Al Gore’s Nuanced Support for Climate Change Adaptation Efforts

Below the fold, I discuss Al Gore’s evolving views on climate change and where we agree and disagree about this important issue.

Circa 2009, it was politically incorrect to speak of climate change adaptation.  Hurricane Sandy and the inability of the U.S Congress to make progress on climate change mitigation and India and China’s ongoing growth have all shifted the discussion to climate change adaptation.  Like a minor league Hari Seldon from the Foundation, I anticipated all of this and this is why I wrote Climatopolis.

Today, Michael Lind reviews Al Gore’s new book and the Vice President has some reasonable things to say about the potential for climate change adaptation.  Here is a quote:

“He shows a willingness to rethink positions and admit errors that is as rare among prophets and pundits as among politicians. In speaking, for example, about the possibility of adapting to global warming even while trying to minimize it, he writes: “For my own part, I used to argue many years ago that resources and effort put into adaptation would divert attention from the all-out push that is necessary to mitigate global warming and quickly build the political will to sharply reduce emissions of global warming pollution. I was wrong — not wrong that deniers would propose adaptation as an alternative to mitigation, but wrong in not immediately grasping the moral imperative of pursuing both policies simultaneously, in spite of the difficulty that poses.””

Note that the Vice President places “policy” front and center here.  For a man who has made tens of millions of dollars from capitalism, why does he narrowly focus on government as the key to adaptation?  Where is the free market as the key innovative source for helping us to adapt to climate change?

In my ongoing research, we argue that there are cases where well meaning government policy can impede climate change adaptation and that government price ceilings on water and electricity prices and land use zoning certainly do impede adaptation. I discuss all of this in Climatopolis.

Author: Matthew E. Kahn

Professor of Economics at UCLA.

15 thoughts on “Al Gore’s Nuanced Support for Climate Change Adaptation Efforts”

  1. The ultimate crisis needs more than a “maybe” for real planet lovers:
    Sorry but I’ll stay a former climate change believer as long as science only says it “could” happen.
    Look for yourself as I did and you will not find one single IPCC warning that actually says it WILL happen, only “might” happen and this planet lover needs “certainty” before condemning my children to their CO2 deaths. You can’t have a little climate crisis!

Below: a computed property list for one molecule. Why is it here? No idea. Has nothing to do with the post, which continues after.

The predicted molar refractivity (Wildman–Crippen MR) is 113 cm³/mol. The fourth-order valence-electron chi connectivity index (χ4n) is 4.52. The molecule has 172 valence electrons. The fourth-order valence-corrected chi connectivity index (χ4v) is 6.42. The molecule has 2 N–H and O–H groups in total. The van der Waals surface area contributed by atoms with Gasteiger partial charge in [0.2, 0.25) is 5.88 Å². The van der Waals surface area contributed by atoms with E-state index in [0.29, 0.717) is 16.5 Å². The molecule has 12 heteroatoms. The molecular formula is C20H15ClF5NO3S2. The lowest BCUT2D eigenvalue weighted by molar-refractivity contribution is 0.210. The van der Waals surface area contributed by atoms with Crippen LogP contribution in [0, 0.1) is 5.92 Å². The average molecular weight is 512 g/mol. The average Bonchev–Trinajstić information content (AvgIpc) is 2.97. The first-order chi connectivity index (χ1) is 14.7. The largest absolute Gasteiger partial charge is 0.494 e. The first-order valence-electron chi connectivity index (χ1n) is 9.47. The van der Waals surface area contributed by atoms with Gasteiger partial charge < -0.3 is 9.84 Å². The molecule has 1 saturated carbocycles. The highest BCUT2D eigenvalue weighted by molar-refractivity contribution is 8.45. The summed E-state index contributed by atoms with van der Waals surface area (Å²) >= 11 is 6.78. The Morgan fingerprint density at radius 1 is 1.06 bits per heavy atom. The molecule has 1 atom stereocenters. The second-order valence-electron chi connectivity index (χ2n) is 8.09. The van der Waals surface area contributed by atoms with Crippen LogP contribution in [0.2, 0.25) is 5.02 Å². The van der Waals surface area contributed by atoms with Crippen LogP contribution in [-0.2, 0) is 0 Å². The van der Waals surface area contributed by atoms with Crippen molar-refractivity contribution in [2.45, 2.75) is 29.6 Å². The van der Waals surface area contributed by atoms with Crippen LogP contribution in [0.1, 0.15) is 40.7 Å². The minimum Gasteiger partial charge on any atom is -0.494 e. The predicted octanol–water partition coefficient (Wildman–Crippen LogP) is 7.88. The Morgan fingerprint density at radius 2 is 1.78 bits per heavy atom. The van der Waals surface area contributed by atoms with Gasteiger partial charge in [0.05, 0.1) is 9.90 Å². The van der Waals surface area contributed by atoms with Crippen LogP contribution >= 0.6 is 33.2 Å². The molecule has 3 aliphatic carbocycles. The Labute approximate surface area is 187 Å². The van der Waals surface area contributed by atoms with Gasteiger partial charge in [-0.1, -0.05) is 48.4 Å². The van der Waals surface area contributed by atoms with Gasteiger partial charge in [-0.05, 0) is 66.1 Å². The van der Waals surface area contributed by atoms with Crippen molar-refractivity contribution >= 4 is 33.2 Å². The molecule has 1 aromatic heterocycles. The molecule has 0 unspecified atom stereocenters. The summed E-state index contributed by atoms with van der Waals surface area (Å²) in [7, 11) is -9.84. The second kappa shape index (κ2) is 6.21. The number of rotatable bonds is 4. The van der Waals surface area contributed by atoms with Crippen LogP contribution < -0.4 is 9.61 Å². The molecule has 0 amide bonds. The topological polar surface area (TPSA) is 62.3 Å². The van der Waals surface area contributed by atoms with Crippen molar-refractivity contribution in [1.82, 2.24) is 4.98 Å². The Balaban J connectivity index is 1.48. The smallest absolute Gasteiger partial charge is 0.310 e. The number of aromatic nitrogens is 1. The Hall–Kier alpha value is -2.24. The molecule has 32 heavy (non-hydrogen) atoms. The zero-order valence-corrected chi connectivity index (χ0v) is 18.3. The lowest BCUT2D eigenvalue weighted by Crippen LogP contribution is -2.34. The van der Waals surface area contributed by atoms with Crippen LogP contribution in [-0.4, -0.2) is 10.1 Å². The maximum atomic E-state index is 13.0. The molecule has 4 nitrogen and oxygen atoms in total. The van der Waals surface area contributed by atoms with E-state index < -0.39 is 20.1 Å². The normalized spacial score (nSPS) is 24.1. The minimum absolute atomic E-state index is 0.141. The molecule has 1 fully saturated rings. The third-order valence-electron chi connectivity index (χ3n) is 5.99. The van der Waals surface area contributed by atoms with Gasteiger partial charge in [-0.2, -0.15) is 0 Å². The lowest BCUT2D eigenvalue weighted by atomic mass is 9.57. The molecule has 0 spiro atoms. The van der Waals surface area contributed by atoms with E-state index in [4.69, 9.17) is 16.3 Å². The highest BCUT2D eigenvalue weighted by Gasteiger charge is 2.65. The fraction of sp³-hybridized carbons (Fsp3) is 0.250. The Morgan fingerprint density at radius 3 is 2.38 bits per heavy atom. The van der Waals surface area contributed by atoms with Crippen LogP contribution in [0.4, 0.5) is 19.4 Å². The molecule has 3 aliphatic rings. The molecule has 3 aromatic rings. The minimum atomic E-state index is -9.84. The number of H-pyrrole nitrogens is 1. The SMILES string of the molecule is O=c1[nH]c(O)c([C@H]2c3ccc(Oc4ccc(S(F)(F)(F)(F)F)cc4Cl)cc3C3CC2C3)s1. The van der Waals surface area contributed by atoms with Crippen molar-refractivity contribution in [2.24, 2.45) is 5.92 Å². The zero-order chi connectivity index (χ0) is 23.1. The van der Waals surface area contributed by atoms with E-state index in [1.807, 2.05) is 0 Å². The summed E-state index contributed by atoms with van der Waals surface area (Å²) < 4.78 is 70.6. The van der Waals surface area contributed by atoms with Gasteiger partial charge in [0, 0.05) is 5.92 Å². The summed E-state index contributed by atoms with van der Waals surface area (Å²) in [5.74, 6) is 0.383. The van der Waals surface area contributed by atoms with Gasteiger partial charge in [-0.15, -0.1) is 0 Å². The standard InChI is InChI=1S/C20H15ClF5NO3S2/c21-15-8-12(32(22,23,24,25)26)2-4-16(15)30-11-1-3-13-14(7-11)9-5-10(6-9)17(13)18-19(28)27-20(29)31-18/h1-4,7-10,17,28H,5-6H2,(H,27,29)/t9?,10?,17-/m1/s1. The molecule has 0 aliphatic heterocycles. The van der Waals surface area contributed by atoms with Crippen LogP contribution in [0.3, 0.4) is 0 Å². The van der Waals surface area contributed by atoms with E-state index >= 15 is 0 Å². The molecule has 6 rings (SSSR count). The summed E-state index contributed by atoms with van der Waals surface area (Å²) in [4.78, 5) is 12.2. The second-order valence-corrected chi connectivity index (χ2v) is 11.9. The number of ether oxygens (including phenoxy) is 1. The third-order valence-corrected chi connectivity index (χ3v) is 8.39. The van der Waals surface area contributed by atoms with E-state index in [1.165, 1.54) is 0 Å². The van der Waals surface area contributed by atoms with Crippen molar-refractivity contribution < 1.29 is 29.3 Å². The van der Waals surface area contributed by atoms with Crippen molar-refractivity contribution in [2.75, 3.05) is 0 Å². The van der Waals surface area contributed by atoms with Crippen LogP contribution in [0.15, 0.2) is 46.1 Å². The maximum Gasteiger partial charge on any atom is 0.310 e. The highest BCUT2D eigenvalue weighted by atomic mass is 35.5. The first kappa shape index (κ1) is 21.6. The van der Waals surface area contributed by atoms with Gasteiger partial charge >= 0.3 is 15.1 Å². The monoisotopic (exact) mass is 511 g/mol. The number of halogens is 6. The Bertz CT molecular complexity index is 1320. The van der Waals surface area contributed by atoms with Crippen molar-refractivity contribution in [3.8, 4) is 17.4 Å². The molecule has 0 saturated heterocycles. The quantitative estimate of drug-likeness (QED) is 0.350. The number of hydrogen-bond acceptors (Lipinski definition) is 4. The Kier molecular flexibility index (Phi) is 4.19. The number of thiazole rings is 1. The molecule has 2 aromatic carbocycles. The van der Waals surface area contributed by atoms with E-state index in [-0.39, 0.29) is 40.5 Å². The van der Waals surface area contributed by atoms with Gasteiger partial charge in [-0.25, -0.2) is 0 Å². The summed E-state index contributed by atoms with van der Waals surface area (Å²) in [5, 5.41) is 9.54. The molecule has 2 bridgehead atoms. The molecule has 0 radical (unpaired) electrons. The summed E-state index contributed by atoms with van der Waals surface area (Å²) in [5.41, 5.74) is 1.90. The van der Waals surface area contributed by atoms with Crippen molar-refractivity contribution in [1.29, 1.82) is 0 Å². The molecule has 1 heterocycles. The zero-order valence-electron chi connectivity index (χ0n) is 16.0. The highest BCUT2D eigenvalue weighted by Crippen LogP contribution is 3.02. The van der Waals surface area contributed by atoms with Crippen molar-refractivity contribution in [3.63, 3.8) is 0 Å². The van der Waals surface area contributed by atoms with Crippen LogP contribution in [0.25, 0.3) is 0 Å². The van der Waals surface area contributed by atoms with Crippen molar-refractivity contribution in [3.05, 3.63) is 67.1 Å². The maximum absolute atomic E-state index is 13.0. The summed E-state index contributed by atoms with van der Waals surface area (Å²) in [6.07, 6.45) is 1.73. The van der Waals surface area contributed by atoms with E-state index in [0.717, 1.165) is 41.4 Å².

So how close to the point of no return from unstoppable warming were these lab coats going to guide us before they said; a crisis is imminent or impending or inevitable or certain or unavoidable or assured or guaranteed or “will happen” not just “might” and “could” happen?
    I don’t mind that climate change was exaggerated. I didn’t WANT this misery to be real.

    1. I don’t want it to be real either, but that does not make a hell of a lot of difference, does it?

      However, I did give up smoking cigarettes many, many years ago rather than waiting for someone in a lab coat to tell me a crisis was imminent.

  2. And how do you, Matthew, see the PAYMENT for this mitigation playing out?
    You expect America (which apparently is substantially unwilling to pay for the fallout of immediate extant damage, eg attempts to mitigate unemployment in the wake of the financial collapse that affects its own poor citizens) to happily pay for helping out Bangladesh? Or is the theory that mitigation (rather than reduction of emissions) is just fine as long as it mitigates the problem for the rich; and if the poor get screwed over, well, tough.

    There is actually a MORAL issue here beyond the mere accounting of which path will leave the plutocracy with the most dollars…

    1. There is actually a MORAL issue here beyond the mere accounting of which path will leave the plutocracy with the most dollars…

      I couldn’t agree more.

      One argument for markets is that they (should) make us pay for the resources we use. How does adaptation make us pay for “using” Bangladesh to keep us from having to reduce carbon emissions?